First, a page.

SWYgSmFzbWluZSYjODIxNztzIG1vdGhlciB3YXMgYSBjYXJyaWVyIGFuZCBKYXNtaW5lJiM4MjE3O3MgZmF0aGVyIHdhcyBub3QgYSBoZW1vcGhpbGlhYyAoYWxzbyBrbm93biBmcm9tIHRoZSBwcm9ibGVtKSwgdGhlbiBKYXNtaW5lIGhlcnNlbGYgaGFzIGEgMS8yIGNoYW5jZSBvZiBiZWluZyBhIGNhcnJpZXIuIEphc21pbmUmIzgyMTc7cyBtYXRlJiM4MjE3O3Mgc3RhdHVzIGFzIGEgaGVtb3BoaWxpYWMgaXMgaXJyZWxldmFudCBiZWNhdXNlIGEgZmF0aGVyIHBhc3NlcyBvbiBoaXMgWSBjaHJvbW9zb21lIHRvIGhpcyBzb25zLCBub3QgaGlzIFggY2hyb21vc29tZSkuIE5vdyBtdWx0aXBseSB0aGUgcHJvYmFiaWxpdHkgdGhhdCBKYXNtaW5lIGlzIGEgY2FycmllciBieSB0aGUgcHJvYmFiaWxpdHkgdGhhdCBzaGUgd291bGQgcGFzcyBvbiBoZXIgaGVtb3BoaWxpYSBhbGxlbGUsIGFuZCB5b3UmIzgyMTc7bGwgaGF2ZSB0aGUgYW5zd2VyLg==[Qq]

[f]IE5vLiBCZWNhdXNlIEphc21pbmUmIzgyMTc7cyBicm90aGVyIGlzIGEgaGVtb3BoaWxpYWMsIHdlIGtub3cgdGhhdCBoaXMgZ2Vub3R5cGUgaXMgWA==aA==WS4gQmVjYXVzZSB0aGUgaGVtb3BoaWxpYSBhbGxlbGUgaXMgb24gdGhlIFggY2hyb21vc29tZSwgdGhlbiBKYXNtaW5lJiM4MjE3O3MgYnJvdGhlciBoYWQgdG8gaGF2ZSBpbmhlcml0ZWQgdGhlIGNvbmRpdGlvbiBmcm9tIGhpcyBhbmQgSmFzbWluZSYjODIxNztzIG1vdGhlciwgd2hvIG11c3QgYmUgYSBjYXJyaWVyIChpdCYjODIxNztzIHN0YXRlZCBpbiB0aGUgcHJvYmxlbSB0aGF0IHNoZSBkb2VzbiYjODIxNzt0IGhhdmUgdGhlIGNvbmRpdGlvbiwgc28gc2hlIGNhbiBvbmx5IGJlIGEgY2Fycmllciku

Cg==

SWYgSmFzbWluZSYjODIxNztzIG1vdGhlciB3YXMgYSBjYXJyaWVyIGFuZCBKYXNtaW5lJiM4MjE3O3MgZmF0aGVyIHdhcyBub3QgYSBoZW1vcGhpbGlhYyAoYWxzbyBrbm93biBmcm9tIHRoZSBwcm9ibGVtKSwgdGhlbiBKYXNtaW5lIGhlcnNlbGYgaGFzIGEgMS8yIGNoYW5jZSBvZiBiZWluZyBhIGNhcnJpZXIuIEphc21pbmUmIzgyMTc7cyBtYXRlJiM4MjE3O3Mgc3RhdHVzIGFzIGEgaGVtb3BoaWxpYWMgaXMgaXJyZWxldmFudCBiZWNhdXNlIGEgZmF0aGVyIHBhc3NlcyBvbiBoaXMgWSBjaHJvbW9zb21lIHRvIGhpcyBzb25zLCBub3QgaGlzIFggY2hyb21vc29tZSkuIE5vdyBtdWx0aXBseSB0aGUgcHJvYmFiaWxpdHkgdGhhdCBKYXNtaW5lIGlzIGEgY2FycmllciBieSB0aGUgcHJvYmFiaWxpdHkgdGhhdCBzaGUgd291bGQgcGFzcyBvbiBoZXIgaGVtb3BoaWxpYSBhbGxlbGUsIGFuZCB5b3UmIzgyMTc7bGwgaGF2ZSB0aGUgYW5zd2VyLg==[Qq]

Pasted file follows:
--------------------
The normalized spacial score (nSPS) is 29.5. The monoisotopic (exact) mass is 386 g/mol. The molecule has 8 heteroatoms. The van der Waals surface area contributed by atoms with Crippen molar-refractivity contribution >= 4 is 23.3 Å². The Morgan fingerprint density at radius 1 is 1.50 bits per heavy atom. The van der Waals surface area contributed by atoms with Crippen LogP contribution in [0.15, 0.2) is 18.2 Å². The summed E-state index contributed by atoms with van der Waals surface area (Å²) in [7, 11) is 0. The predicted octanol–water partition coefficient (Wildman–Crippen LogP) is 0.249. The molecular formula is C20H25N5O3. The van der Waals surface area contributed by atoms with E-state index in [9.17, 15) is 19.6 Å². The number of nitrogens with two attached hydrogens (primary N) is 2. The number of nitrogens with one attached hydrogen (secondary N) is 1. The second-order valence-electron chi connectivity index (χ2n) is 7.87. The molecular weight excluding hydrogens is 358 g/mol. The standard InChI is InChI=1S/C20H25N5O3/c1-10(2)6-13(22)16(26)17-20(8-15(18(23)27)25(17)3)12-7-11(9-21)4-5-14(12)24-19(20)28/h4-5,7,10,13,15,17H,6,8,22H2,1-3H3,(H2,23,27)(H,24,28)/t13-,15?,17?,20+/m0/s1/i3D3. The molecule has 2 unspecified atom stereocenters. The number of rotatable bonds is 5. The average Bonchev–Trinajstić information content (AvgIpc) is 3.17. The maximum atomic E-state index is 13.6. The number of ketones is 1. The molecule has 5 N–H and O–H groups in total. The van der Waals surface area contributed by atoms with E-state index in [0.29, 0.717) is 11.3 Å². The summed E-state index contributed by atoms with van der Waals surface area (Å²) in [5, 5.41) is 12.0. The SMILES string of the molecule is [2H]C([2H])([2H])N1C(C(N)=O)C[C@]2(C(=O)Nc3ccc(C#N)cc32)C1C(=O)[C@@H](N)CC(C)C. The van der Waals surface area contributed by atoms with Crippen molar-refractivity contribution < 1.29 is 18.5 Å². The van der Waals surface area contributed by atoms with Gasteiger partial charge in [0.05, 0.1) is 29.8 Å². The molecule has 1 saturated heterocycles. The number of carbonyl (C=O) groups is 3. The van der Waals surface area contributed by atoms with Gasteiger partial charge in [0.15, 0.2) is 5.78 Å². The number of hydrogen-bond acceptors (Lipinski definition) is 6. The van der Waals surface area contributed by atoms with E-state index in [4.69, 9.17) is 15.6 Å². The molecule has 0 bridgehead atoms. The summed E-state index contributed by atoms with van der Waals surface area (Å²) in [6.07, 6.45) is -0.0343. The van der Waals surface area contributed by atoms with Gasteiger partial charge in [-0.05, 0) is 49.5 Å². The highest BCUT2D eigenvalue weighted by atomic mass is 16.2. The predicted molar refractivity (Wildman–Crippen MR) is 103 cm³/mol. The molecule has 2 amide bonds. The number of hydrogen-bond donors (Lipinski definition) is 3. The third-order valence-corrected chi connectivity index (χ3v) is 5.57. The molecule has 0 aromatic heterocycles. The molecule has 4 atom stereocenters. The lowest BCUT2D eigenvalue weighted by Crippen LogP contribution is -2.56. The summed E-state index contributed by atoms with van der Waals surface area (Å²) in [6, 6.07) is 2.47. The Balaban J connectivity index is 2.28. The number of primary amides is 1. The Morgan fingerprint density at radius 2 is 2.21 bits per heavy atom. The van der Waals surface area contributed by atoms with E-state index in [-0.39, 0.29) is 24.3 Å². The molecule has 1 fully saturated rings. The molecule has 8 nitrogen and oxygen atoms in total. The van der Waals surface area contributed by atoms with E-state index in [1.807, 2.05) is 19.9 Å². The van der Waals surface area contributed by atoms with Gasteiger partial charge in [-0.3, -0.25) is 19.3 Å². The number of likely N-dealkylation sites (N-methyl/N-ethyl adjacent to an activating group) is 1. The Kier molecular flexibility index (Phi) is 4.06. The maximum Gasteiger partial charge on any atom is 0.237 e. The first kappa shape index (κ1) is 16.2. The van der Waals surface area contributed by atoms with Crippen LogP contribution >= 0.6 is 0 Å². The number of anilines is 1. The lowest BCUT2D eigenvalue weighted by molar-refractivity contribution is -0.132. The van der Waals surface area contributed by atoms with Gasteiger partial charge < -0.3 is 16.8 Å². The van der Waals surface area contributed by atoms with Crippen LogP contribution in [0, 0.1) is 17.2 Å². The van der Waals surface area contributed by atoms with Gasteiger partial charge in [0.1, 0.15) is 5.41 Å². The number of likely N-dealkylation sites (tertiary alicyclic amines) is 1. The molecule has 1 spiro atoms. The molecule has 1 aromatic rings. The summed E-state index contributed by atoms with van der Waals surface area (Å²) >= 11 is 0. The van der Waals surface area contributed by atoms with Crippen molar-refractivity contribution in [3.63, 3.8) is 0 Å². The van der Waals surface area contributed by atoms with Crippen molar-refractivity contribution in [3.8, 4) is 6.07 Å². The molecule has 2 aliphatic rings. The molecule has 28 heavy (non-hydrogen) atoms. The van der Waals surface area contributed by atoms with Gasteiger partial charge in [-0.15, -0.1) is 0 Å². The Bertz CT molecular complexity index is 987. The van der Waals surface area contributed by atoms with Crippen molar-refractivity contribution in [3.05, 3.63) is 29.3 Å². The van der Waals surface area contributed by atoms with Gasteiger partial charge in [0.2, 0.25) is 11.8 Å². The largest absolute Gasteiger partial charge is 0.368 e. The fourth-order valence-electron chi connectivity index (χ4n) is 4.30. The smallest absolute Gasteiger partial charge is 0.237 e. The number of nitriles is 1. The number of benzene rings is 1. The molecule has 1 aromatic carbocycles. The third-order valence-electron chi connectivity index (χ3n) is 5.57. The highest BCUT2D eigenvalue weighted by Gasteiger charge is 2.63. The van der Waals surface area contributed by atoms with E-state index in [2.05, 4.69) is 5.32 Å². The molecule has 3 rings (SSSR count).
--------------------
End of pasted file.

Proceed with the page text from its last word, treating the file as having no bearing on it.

[f]IE5vLiBCZWNhdXNlIEphc21pbmUmIzgyMTc7cyBicm90aGVyIGlzIGEgaGVtb3BoaWxpYWMsIHdlIGtub3cgdGhhdCBoaXMgZ2Vub3R5cGUgaXMgWA==aA==WS4gQmVjYXVzZSB0aGUgaGVtb3BoaWxpYSBhbGxlbGUgaXMgb24gdGhlIFggY2hyb21vc29tZSwgdGhlbiBKYXNtaW5lJiM4MjE3O3MgYnJvdGhlciBoYWQgdG8gaGF2ZSBpbmhlcml0ZWQgdGhlIGNvbmRpdGlvbiBmcm9tIGhpcyBhbmQgSmFzbWluZSYjODIxNztzIG1vdGhlciwgd2hvIG11c3QgYmUgYSBjYXJyaWVyIChpdCYjODIxNztzIHN0YXRlZCBpbiB0aGUgcHJvYmxlbSB0aGF0IHNoZSBkb2VzbiYjODIxNzt0IGhhdmUgdGhlIGNvbmRpdGlvbiwgc28gc2hlIGNhbiBvbmx5IGJlIGEgY2Fycmllciku

Cg==

SWYgSmFzbWluZSYjODIxNztzIG1vdGhlciB3YXMgYSBjYXJyaWVyIGFuZCBKYXNtaW5lJiM4MjE3O3MgZmF0aGVyIHdhcyBub3QgYSBoZW1vcGhpbGlhYyAoYWxzbyBrbm93biBmcm9tIHRoZSBwcm9ibGVtKSwgdGhlbiBKYXNtaW5lIGhlcnNlbGYgaGFzIGEgMS8yIGNoYW5jZSBvZiBiZWluZyBhIGNhcnJpZXIuIEphc21pbmUmIzgyMTc7cyBtYXRlJiM4MjE3O3Mgc3RhdHVzIGFzIGEgaGVtb3BoaWxpYWMgaXMgaXJyZWxldmFudCBiZWNhdXNlIGEgZmF0aGVyIHBhc3NlcyBvbiBoaXMgWSBjaHJvbW9zb21lIHRvIGhpcyBzb25zLCBub3QgaGlzIFggY2hyb21vc29tZSkuIE5vdyBtdWx0aXBseSB0aGUgcHJvYmFiaWxpdHkgdGhhdCBKYXNtaW5lIGlzIGEgY2FycmllciBieSB0aGUgcHJvYmFiaWxpdHkgdGhhdCBzaGUgd291bGQgcGFzcyBvbiBoZXIgaGVtb3BoaWxpYSBhbGxlbGUsIGFuZCB5b3UmIzgyMTc7bGwgaGF2ZSB0aGUgYW5zd2VyLg==[Qq]